The Society for the Study of Midwestern Literature seeks papers exploring the work of SSML's 2016 Mark Twain Award recipient Michael Martone for a Presidential Panel at SSML's 46th Annual Symposium, held on June 2-4, 2016 at Michigan State University in East Lansing, MI. We welcome papers that examine Martone's extensive body of work--fiction, essays, and edited collections.
PLEASE NOTE: THE DEADLINE HAS BEEN EXTENDED TO JANUARY 15, 2016 FOR SUBMISSIONS TO THE 2016 JUNIOR SCHOLARS WORKSHOP, DESCRIBED IN THE FOLLOWING ANNOUCEMENT.
CALL FOR PAPERS – 2016 Law & Humanities Junior Scholar Workshop
Columbia Law School, the University of Southern California Center for Law, History & Culture, UCLA School of Law, Georgetown University Law School, and Stanford Law School invite submissions for the twelfth meeting of the Law & Humanities Junior Scholar Workshop, to be held at UCLA School of Law in Los Angeles, California, on June 6 and 7, 2016.
The Philip Roth Society invites papers for a panel on Philip Roth and American Politics at the American Literature Association conference in San Francisco, CA, May 26-29, 2016.
Call for Abstracts
Mark Twain and Philosophy
Edited by Alan Goldman
Rowman and Littlefield
You're invited to submit an abstract to be considered for Mark Twain and Philosophy, the third volume in the new series "Great Authors and Philosophy" (from Rowman and Littlefield, with series editor Jacob M. Held) This series will focus on major literary figures and their works as vehicles both for furthering philosophical understanding within the general population and for investigating philosophical themes through literature. Previous volumes include Stephen King and Philosophy (ed. Jacob M. Held) and Jane Austen and Philosophy (ed. Mimi Marinucci).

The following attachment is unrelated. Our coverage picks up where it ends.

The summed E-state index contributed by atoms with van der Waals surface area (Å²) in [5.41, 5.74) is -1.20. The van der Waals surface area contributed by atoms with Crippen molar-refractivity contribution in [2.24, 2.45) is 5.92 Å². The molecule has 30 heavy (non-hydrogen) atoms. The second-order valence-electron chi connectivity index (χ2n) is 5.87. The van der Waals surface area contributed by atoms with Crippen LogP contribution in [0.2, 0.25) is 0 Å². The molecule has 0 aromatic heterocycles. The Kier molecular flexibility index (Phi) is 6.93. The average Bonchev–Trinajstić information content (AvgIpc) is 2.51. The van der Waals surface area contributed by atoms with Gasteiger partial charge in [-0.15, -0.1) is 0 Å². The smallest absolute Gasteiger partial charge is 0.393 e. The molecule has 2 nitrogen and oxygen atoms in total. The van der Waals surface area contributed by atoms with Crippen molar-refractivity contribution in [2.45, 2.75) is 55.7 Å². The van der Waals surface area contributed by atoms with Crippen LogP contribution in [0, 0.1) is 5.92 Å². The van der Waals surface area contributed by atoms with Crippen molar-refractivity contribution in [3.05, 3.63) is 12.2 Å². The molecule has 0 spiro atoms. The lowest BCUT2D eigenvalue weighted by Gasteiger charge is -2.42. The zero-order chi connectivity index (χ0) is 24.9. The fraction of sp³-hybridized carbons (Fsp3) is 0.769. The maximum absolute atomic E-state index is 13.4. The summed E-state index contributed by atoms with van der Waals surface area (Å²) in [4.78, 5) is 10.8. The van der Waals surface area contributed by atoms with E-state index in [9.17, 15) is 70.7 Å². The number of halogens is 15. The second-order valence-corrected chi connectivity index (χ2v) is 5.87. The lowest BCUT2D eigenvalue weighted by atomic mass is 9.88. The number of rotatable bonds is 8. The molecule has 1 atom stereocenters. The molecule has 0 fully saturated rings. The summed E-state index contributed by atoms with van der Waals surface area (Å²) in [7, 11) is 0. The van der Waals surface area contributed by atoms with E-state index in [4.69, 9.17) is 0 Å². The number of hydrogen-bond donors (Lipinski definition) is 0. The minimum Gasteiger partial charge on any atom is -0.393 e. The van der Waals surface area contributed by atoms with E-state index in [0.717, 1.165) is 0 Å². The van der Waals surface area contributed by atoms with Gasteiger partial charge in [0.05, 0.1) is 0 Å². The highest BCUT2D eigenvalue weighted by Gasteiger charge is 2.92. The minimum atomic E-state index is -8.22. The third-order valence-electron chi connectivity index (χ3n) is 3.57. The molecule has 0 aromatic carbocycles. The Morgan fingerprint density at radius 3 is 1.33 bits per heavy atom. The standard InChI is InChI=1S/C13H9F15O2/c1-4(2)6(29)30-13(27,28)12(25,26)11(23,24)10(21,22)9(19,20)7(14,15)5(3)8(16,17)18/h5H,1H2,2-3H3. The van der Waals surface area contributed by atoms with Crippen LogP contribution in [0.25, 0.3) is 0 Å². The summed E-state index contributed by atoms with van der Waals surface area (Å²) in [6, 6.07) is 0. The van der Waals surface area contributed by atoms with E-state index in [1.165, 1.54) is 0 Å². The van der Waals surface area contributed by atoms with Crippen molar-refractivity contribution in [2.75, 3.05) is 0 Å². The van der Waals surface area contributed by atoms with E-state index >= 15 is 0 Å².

The theme of the conference is "Translation, Transmission, Transgression in the Global Eighteenth Century." The conference will include a plenary address by Suvir Kaul from the University of Pennsylvania
The Oak and The Acorns:
Recovering the Hidden Carlyle
July 6-8, 2016
To be held at
The Oxford Research Centre in the Humanities (TORCH)
"It is an idle question to ask whether his books will be read a century hence: if they were all burnt as the grandest of Suttees on his funeral-pile, it would only be like cutting down an oak after its acorns have sown a forest. For there is hardly a superior or active mind of this generation that has not been modified by Carlyle's writings; there has hardly been an English book written for the last ten or twelve years that would not have been different if Carlyle had not lived."
George Eliot, "Thomas Carlyle" (1855)
Katherine Mansfield's passion for Russian literature and culture is well known. Anton Chekhov was not just her most significant literary influence, he was a mythological presence with whom she felt a close bond. Indeed, this emotional bond became even stronger when she discovered the two of them shared not just similar artistic sensibilities but also the same deadly disease – tuberculosis. While Chekhov reigned supreme in Mansfield's world, several other Russian writers, and Russia in general, fascinated her for most of her adult life. This volume seeks essay submissions that engage with all aspects of Mansfield's response to Russian literature, culture and history, as well as to the Russians she met in England and France.
The Walking Dead franchise has become a popular culture juggernaut that shows no signs of slowing down. Yet, despite its soaring popularity, there has been a longstanding critique that the franchise, in both its comic book and television incarnations, advocates an explicitly patriarchal and predominantly white world order. Zombie narratives have shown themselves to be uniquely qualified to deconstruct the many illusions (and injustices) of our social order, so why have so many felt that The Walking Dead has only hardened the conventional boundaries of race, gender, and sexuality?